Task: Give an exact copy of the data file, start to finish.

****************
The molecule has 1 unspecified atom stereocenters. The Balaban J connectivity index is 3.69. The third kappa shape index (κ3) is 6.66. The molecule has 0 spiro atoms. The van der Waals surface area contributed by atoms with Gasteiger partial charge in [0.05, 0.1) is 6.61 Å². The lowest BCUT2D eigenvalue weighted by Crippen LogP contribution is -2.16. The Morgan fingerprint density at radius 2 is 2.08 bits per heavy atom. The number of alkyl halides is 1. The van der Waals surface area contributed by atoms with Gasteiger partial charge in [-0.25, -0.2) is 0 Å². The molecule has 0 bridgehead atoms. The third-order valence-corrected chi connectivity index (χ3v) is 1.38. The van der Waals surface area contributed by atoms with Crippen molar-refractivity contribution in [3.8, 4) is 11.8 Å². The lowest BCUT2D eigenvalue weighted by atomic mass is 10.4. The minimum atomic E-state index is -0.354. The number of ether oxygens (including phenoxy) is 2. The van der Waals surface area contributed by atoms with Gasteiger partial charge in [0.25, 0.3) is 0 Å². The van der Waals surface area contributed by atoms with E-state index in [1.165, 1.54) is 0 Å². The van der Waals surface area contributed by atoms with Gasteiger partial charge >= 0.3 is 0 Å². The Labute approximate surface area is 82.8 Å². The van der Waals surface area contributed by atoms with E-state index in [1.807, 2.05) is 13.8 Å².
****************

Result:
The molecule has 1 unspecified atom stereocenters. The Balaban J connectivity index is 3.69. The third kappa shape index (κ3) is 6.66. The molecule has 0 spiro atoms. The van der Waals surface area contributed by atoms with Gasteiger partial charge in [0.05, 0.1) is 6.61 Å². The lowest BCUT2D eigenvalue weighted by Crippen LogP contribution is -2.16. The Morgan fingerprint density at radius 2 is 2.08 bits per heavy atom. The number of alkyl halides is 1. The van der Waals surface area contributed by atoms with Gasteiger partial charge in [-0.25, -0.2) is 0 Å². The molecule has 0 bridgehead atoms. The third-order valence-corrected chi connectivity index (χ3v) is 1.38. The van der Waals surface area contributed by atoms with Crippen molar-refractivity contribution in [3.8, 4) is 11.8 Å². The lowest BCUT2D eigenvalue weighted by atomic mass is 10.4. The minimum atomic E-state index is -0.354. The number of ether oxygens (including phenoxy) is 2. The van der Waals surface area contributed by atoms with Gasteiger partial charge in [0.25, 0.3) is 0 Å². The van der Waals surface area contributed by atoms with E-state index in [1.165, 1.54) is 0 Å². The van der Waals surface area contributed by atoms with Gasteiger partial charge >= 0.3 is 0 Å². The Labute approximate surface area is 82.8 Å². The van der Waals surface area contributed by atoms with E-state index in [1.807, 2.05) is 13.8 Å².